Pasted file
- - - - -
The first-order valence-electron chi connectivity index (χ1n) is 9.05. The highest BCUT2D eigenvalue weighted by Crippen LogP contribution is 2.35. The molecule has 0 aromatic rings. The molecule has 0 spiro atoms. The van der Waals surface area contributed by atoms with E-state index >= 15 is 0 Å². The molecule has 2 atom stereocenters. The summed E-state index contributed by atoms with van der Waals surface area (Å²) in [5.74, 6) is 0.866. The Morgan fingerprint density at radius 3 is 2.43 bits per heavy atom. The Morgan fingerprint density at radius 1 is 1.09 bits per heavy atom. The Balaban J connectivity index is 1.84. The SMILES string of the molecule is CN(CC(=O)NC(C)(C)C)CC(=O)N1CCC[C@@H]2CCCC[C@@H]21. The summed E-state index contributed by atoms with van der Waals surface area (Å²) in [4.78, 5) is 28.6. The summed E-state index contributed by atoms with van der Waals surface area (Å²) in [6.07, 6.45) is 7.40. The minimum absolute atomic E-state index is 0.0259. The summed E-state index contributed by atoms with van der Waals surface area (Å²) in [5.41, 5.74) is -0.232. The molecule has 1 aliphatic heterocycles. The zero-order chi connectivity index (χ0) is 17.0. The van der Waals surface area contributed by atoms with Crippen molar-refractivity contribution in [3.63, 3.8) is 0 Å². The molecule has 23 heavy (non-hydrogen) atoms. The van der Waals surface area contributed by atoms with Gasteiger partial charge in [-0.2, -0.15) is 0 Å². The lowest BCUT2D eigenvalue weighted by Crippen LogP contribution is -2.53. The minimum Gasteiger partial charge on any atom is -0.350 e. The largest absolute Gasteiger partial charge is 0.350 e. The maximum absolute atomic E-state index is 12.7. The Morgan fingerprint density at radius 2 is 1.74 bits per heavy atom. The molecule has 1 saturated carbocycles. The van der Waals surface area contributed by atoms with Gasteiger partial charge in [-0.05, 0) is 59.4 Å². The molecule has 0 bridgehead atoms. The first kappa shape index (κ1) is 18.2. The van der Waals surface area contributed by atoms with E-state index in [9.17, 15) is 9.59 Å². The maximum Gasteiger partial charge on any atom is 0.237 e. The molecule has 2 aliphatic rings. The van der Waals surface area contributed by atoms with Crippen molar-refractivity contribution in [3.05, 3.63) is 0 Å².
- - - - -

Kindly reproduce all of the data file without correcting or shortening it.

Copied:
The first-order valence-electron chi connectivity index (χ1n) is 9.05. The highest BCUT2D eigenvalue weighted by Crippen LogP contribution is 2.35. The molecule has 0 aromatic rings. The molecule has 0 spiro atoms. The van der Waals surface area contributed by atoms with E-state index >= 15 is 0 Å². The molecule has 2 atom stereocenters. The summed E-state index contributed by atoms with van der Waals surface area (Å²) in [5.74, 6) is 0.866. The Morgan fingerprint density at radius 3 is 2.43 bits per heavy atom. The Morgan fingerprint density at radius 1 is 1.09 bits per heavy atom. The Balaban J connectivity index is 1.84. The SMILES string of the molecule is CN(CC(=O)NC(C)(C)C)CC(=O)N1CCC[C@@H]2CCCC[C@@H]21. The summed E-state index contributed by atoms with van der Waals surface area (Å²) in [4.78, 5) is 28.6. The summed E-state index contributed by atoms with van der Waals surface area (Å²) in [6.07, 6.45) is 7.40. The minimum absolute atomic E-state index is 0.0259. The summed E-state index contributed by atoms with van der Waals surface area (Å²) in [5.41, 5.74) is -0.232. The molecule has 1 aliphatic heterocycles. The zero-order chi connectivity index (χ0) is 17.0. The van der Waals surface area contributed by atoms with Crippen molar-refractivity contribution in [3.63, 3.8) is 0 Å². The molecule has 23 heavy (non-hydrogen) atoms. The van der Waals surface area contributed by atoms with Gasteiger partial charge in [-0.2, -0.15) is 0 Å². The lowest BCUT2D eigenvalue weighted by Crippen LogP contribution is -2.53. The minimum Gasteiger partial charge on any atom is -0.350 e. The largest absolute Gasteiger partial charge is 0.350 e. The maximum absolute atomic E-state index is 12.7. The Morgan fingerprint density at radius 2 is 1.74 bits per heavy atom. The molecule has 1 saturated carbocycles. The van der Waals surface area contributed by atoms with Gasteiger partial charge in [-0.05, 0) is 59.4 Å². The molecule has 0 bridgehead atoms. The first kappa shape index (κ1) is 18.2. The van der Waals surface area contributed by atoms with E-state index in [9.17, 15) is 9.59 Å². The maximum Gasteiger partial charge on any atom is 0.237 e. The molecule has 2 aliphatic rings. The van der Waals surface area contributed by atoms with Crippen molar-refractivity contribution in [3.05, 3.63) is 0 Å².